Drink Like a Local: South Florida Breweries Are Creating a Craft Brew Community
For years, we've been hearing about the benefits of farm-to-table cuisine: Buying locally results in lower carbon emissions, support of the local economy, and stronger, fresher flavors.
George Mercado Funky Buddha Brewery
Same goes for locally brewed beer.
Not long ago, most South Floridians reached for a bottle of Bud before searching out a local brew. Not anymore. A slew of breweries has sprung up in Broward and Palm Beach, and as craft beer has grown in popularity, the drinking populace has become, uh, sophisticated enough to appreciate it.
Today the leaders of our craft beer scene include groundbreakers like Mike Halker of Due South Brewing Co. and Fran Andrewlevich of Tequesta Brewing Co., as well as fresh entrepreneurs now opening their own operations. Altogether, we've become quite the community of craft beer geeks!
We spoke to a few of them.
Ryan Sentz, founder and head brewer at Funky Buddha Brewery in Oakland Park, started developing his love of craft brews in college through a friend. After discovering beers like Sierra Nevada and Leffe, he forayed into homebrewing himself.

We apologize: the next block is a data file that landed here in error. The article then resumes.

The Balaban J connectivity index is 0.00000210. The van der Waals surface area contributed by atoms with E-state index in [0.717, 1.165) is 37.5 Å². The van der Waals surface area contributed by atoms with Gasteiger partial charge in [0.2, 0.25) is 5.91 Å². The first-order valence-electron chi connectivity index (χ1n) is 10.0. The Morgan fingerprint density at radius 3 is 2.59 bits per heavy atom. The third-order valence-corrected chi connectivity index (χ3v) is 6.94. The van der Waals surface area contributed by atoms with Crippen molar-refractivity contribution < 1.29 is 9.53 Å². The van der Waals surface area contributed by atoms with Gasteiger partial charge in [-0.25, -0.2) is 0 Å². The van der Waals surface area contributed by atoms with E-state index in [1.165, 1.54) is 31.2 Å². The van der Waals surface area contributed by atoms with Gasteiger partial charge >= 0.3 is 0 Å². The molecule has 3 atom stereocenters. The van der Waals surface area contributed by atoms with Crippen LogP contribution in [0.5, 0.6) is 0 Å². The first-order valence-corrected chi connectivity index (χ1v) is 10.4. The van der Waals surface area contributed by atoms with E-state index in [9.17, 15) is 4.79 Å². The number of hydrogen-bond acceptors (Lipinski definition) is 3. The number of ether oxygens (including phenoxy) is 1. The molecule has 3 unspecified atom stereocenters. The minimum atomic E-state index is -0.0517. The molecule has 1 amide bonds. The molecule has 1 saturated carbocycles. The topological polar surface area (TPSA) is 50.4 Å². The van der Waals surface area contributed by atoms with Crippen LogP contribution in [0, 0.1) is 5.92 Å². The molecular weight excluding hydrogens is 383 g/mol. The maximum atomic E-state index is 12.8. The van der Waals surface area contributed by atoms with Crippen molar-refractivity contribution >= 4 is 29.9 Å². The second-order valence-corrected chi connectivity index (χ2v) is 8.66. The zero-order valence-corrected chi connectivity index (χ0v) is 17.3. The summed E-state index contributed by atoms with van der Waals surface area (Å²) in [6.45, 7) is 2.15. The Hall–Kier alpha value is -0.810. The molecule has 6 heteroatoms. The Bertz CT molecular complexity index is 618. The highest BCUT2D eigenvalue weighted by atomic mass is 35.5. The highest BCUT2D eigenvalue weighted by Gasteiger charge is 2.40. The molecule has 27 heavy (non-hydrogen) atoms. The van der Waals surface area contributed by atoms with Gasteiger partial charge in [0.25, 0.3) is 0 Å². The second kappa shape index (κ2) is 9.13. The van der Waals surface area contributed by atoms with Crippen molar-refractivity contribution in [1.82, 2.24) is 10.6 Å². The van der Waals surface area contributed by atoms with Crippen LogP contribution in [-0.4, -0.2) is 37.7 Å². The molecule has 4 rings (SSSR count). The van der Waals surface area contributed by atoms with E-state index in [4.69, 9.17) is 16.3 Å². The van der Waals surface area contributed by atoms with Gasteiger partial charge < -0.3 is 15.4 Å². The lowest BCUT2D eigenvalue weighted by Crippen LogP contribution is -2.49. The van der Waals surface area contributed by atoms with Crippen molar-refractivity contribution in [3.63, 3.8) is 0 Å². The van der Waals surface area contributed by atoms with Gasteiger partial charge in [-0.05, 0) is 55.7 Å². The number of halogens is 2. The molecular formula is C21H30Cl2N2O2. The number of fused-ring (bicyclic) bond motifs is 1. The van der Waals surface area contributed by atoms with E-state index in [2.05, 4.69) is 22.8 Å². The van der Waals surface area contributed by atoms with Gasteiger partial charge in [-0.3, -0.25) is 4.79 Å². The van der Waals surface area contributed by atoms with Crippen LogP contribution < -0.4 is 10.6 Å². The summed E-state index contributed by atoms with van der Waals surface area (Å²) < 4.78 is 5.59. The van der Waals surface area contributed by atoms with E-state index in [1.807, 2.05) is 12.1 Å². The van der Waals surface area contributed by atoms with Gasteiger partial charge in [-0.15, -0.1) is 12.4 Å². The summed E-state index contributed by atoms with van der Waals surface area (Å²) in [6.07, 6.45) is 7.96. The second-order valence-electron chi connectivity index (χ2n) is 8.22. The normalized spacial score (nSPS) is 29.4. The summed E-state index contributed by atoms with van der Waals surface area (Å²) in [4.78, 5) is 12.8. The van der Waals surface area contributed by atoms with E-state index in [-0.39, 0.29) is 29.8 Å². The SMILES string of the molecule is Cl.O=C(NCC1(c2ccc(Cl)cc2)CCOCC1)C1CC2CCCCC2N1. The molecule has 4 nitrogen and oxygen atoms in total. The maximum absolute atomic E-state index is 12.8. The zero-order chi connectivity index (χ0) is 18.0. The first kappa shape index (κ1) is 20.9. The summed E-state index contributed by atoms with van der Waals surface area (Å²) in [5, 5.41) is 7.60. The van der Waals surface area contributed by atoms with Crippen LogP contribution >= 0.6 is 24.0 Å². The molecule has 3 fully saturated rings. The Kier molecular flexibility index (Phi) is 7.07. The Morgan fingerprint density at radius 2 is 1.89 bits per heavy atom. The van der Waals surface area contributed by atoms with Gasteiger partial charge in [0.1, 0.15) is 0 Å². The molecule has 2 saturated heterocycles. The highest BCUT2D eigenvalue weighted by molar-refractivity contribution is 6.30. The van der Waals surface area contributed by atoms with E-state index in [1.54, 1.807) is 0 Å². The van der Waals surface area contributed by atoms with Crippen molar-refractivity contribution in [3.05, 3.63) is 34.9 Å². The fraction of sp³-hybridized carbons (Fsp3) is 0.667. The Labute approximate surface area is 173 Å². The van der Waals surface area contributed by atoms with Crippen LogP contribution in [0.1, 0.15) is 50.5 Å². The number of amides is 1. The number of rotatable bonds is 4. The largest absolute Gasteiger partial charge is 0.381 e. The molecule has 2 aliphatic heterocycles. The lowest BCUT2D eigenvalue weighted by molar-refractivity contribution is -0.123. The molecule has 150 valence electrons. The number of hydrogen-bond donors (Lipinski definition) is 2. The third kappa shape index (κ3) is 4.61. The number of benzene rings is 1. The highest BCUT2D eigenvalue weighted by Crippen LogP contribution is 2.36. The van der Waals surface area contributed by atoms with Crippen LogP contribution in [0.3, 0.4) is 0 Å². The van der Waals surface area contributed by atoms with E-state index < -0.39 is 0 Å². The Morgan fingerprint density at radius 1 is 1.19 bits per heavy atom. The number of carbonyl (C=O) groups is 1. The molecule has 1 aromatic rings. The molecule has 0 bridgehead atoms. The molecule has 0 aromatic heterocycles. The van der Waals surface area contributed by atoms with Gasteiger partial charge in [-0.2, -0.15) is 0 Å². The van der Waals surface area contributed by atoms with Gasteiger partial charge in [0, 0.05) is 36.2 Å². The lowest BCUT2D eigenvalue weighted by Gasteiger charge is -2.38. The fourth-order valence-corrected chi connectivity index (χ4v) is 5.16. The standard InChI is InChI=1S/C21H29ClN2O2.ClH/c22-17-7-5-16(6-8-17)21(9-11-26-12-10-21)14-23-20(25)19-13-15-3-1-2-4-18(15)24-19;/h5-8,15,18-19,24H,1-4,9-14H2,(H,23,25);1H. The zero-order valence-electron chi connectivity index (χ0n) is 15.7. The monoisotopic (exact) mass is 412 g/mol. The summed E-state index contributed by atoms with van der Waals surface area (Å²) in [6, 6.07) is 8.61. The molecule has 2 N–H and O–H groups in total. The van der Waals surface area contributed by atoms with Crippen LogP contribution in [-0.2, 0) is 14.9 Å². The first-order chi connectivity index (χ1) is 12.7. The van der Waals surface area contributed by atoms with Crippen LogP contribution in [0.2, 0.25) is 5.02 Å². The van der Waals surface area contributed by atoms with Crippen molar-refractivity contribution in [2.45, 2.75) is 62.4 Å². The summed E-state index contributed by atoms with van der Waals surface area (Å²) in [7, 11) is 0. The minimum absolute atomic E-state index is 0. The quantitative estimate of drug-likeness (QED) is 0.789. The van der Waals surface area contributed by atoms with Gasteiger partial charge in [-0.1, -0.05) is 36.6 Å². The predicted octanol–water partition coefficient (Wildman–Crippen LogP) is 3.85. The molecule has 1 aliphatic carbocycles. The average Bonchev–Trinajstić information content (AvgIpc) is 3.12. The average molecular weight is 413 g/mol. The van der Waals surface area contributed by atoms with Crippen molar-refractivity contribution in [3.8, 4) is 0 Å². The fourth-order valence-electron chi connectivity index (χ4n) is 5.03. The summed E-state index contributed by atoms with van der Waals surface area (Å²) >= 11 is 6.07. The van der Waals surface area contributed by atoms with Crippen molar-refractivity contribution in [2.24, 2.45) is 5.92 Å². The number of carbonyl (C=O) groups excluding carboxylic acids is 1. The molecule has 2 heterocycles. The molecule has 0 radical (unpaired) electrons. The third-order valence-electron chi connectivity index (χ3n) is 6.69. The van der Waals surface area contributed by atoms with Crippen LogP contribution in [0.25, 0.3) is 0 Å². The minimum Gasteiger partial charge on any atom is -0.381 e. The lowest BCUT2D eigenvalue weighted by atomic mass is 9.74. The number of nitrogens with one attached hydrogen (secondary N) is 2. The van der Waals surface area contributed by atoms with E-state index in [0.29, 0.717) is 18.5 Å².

He started off with simple kits, first adding flavors like pumpkin, then growing into the crazy concoctions he's known for now. No Crusts is a peanut-butter-and-jelly brown ale, and when he released his highly acclaimed Maple Bacon Coffee Porter in bottles, more than 3,000 attended the event.
Formerly a sales rep for City Link magazine, Sentz found himself a commercial brewer almost by accident. In 2007, he opened Funky Buddha Lounge, a hookah and tea bar at the time. He brought in a selection of craft brews for his own enjoyment.
"I didn't start with the illusions of, like, 'I eventually want to brew beer,' " says Sentz. "I didn't even think it was going to be successful; I just wanted a place I'd like to work."
An entrepreneur from a young age -- Sentz and his brother had carwashing and lawn-cutting businesses growing up -- he found himself yearning to expand. He found another storefront in his strip mall and just for the heck of it started a small operation with a glorified homebrewing system on the premises.
As followers started clamoring for his strange combinations -- the brewery was getting requests from all over the U.S. and even Europe -- his brother K.C. pressed him to expand. He scouted a bigger location for a large-scale operation, and on June 1, 2013, Funky Buddha Brewery in Oakland Park opened its doors to the public.
Although Sentz feels his easygoing approach to growing the business was his formula for success, he thanks the Florida craft beer industry for support.
"Other breweries have been incredibly helpful," says Sentz. "Tequesta and Cigar City -- I don't think there's a Funky Buddha without those guys. I've leaned on them so heavily. It's not competitive in this business, because we're all chomping away at the bigger guys. When I hear about new breweries coming in, I think, 'Great. More people are going to start drinking craft beer.' "